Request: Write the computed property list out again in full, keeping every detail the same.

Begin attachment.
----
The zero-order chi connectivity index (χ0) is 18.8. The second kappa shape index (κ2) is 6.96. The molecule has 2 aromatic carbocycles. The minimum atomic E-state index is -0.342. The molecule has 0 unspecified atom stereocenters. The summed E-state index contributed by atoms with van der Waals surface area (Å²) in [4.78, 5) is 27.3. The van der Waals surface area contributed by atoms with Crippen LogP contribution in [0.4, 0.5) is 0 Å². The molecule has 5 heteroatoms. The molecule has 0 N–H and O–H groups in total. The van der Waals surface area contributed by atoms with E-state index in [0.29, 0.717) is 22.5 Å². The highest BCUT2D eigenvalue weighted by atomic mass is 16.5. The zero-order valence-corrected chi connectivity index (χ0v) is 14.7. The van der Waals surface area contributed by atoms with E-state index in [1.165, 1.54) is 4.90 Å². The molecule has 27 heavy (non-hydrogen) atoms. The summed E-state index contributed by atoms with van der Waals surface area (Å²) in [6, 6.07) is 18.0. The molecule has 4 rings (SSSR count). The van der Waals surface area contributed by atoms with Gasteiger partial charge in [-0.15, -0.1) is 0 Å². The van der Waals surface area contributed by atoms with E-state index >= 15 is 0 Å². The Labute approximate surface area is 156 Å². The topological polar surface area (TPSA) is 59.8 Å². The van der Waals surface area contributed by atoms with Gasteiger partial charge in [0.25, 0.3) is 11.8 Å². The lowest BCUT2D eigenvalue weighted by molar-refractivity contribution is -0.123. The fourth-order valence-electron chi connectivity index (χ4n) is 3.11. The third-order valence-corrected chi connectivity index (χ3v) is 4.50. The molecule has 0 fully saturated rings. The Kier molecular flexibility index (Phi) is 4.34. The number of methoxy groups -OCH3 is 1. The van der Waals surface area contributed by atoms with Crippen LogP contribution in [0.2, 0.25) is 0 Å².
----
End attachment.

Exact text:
The zero-order chi connectivity index (χ0) is 18.8. The second kappa shape index (κ2) is 6.96. The molecule has 2 aromatic carbocycles. The minimum atomic E-state index is -0.342. The molecule has 0 unspecified atom stereocenters. The summed E-state index contributed by atoms with van der Waals surface area (Å²) in [4.78, 5) is 27.3. The van der Waals surface area contributed by atoms with Crippen LogP contribution in [0.4, 0.5) is 0 Å². The molecule has 5 heteroatoms. The molecule has 0 N–H and O–H groups in total. The van der Waals surface area contributed by atoms with E-state index in [0.29, 0.717) is 22.5 Å². The highest BCUT2D eigenvalue weighted by atomic mass is 16.5. The zero-order valence-corrected chi connectivity index (χ0v) is 14.7. The van der Waals surface area contributed by atoms with E-state index in [1.165, 1.54) is 4.90 Å². The molecule has 27 heavy (non-hydrogen) atoms. The summed E-state index contributed by atoms with van der Waals surface area (Å²) in [6, 6.07) is 18.0. The molecule has 4 rings (SSSR count). The van der Waals surface area contributed by atoms with Gasteiger partial charge in [-0.15, -0.1) is 0 Å². The van der Waals surface area contributed by atoms with E-state index >= 15 is 0 Å². The Labute approximate surface area is 156 Å². The topological polar surface area (TPSA) is 59.8 Å². The van der Waals surface area contributed by atoms with Gasteiger partial charge in [0.25, 0.3) is 11.8 Å². The lowest BCUT2D eigenvalue weighted by molar-refractivity contribution is -0.123. The fourth-order valence-electron chi connectivity index (χ4n) is 3.11. The third-order valence-corrected chi connectivity index (χ3v) is 4.50. The molecule has 0 fully saturated rings. The Kier molecular flexibility index (Phi) is 4.34. The number of methoxy groups -OCH3 is 1. The van der Waals surface area contributed by atoms with Crippen LogP contribution in [0.2, 0.25) is 0 Å².